I mean, housing was the best investment you could possibly make because, not only could you deduct your mortgage interest, but housing values for everybody's experience and everybody's experience kept on going up. Well, now you have a large cohort of Americans who have been traumatized by the housing market. They are not quickly going to believe that housing is going to be a great investment again, and they're going to hold back.

OLBERMANN: So if there is - if the question becomes not - in which degree the arrow is pointing, improvement or disimprovement in the economy, and housing is not really going to be restored in any sense that it could be decisive in terms of the election, does the economy - that broad term, 50 percent of the voters in Michigan today voted on the economy, is that boiling down to jobs and then, the rest of it is gas prices? Or how does it break down here?

REICH: I would say - again, this is not scientific - I would say jobs is the overwhelming issue. If jobs begin coming back, if we see a very good jobs report for January, and if the jobs reports continue to improve - even if they don't improve dramatically, as long as the direction is in the right direction - most people are going to feel, "Well, the economy is doing fine."

Consumer confidence is quite bland right now, relative to where it was a few months ago. The housing market is going to continue to be a drag on the economy.

Gas prices - look, it's mostly speculation, as far as I can tell, Keith. Those underlying fundamentals, with regard to supply and demand, are not pointing to much higher gas prices. The Wall Street speculators, the hedge fund managers, they're getting in there and bidding up the price of gas, but that could fall just as quickly as it goes up, as it did last May.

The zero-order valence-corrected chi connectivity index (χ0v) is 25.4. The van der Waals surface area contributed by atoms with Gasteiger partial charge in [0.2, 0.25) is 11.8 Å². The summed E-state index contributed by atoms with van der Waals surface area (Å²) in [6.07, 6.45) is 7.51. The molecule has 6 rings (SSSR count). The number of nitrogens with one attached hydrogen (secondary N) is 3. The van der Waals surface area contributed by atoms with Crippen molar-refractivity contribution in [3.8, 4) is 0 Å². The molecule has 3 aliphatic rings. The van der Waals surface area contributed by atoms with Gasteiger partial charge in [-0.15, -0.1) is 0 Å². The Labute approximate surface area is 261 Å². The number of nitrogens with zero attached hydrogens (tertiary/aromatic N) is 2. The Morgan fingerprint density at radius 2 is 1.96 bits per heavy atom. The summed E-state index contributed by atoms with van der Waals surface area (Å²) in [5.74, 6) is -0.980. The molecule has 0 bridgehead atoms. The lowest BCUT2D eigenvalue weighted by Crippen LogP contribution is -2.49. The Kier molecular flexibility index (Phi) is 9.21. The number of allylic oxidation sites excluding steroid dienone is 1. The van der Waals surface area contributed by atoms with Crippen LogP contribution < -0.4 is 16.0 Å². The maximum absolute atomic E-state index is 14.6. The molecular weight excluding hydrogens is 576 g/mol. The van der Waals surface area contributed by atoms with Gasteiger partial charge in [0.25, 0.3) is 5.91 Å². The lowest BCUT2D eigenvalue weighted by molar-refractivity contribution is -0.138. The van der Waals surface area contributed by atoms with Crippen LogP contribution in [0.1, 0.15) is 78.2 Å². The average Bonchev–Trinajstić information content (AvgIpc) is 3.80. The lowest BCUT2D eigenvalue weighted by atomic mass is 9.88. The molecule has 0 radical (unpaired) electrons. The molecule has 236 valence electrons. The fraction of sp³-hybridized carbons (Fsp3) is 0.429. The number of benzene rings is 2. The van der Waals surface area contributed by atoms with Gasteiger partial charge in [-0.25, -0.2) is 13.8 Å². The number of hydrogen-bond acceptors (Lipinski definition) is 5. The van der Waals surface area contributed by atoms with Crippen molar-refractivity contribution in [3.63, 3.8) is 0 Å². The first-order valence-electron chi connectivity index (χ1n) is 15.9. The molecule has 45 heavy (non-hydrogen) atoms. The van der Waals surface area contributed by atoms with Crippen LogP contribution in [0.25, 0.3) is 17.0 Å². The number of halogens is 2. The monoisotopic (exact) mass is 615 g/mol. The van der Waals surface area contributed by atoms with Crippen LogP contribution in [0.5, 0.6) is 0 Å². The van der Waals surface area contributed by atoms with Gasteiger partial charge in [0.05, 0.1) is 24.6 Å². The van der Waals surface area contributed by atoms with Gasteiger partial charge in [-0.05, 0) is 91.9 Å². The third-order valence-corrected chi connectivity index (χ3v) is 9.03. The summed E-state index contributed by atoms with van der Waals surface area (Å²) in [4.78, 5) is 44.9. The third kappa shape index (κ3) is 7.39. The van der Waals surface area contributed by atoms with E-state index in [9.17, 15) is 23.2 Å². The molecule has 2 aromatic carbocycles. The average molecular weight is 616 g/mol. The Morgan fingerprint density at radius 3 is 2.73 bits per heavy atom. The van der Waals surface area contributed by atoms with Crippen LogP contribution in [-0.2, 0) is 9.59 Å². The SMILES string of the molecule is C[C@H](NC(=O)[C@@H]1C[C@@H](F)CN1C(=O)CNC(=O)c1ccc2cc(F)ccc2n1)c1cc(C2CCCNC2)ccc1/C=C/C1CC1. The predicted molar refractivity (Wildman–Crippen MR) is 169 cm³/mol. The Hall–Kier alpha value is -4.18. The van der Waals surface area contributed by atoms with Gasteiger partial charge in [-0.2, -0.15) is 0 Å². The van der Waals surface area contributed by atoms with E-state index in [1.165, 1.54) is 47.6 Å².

OLBERMANN: As the old Robert Klein joke goes about supply and demand and gas prices, "We have all the supply, we can demand whatever the hell we want."

The former Labor Secretary Robert Reich, the author of "Aftershock." As always, great thanks for your time, sir.

REICH: Thanks, Keith.

OLBERMANN: A sneak preview of my role in the movie version of "Game Change," which I didn't even know I had until last night. Next.


OLBERMANN: The Republicans escalate their national assault on women's health rights, ignoring the fact that, tonight, in two other states, the women have fought back and most successfully so.

First, the "Sanity Break," and on March 10th, HBO premieres its film version of the 2008 campaign book "Game Change."

I am reliably informed that not only do I appear in it, in clip form, but at one point Ed Harris, as Senator John McCain says, "Did you see what Olbermann said about me? Have you seen what Keith Olbermann said?"

Presumably, it was about that "Simpsons" joke - about the newspaper clipping starring Grampa, under the headline "Old Man Yells at Cloud."

"Time Marches On!"

VIDEO: The world's largest sandwich at Milwaukee's Bacon Fest.

We begin as we always do, with the world's largest sandwich - Bacon, peanut butter and banana - in Wisconsin, vying for the record of world's largest. No cheese in Wisconsin?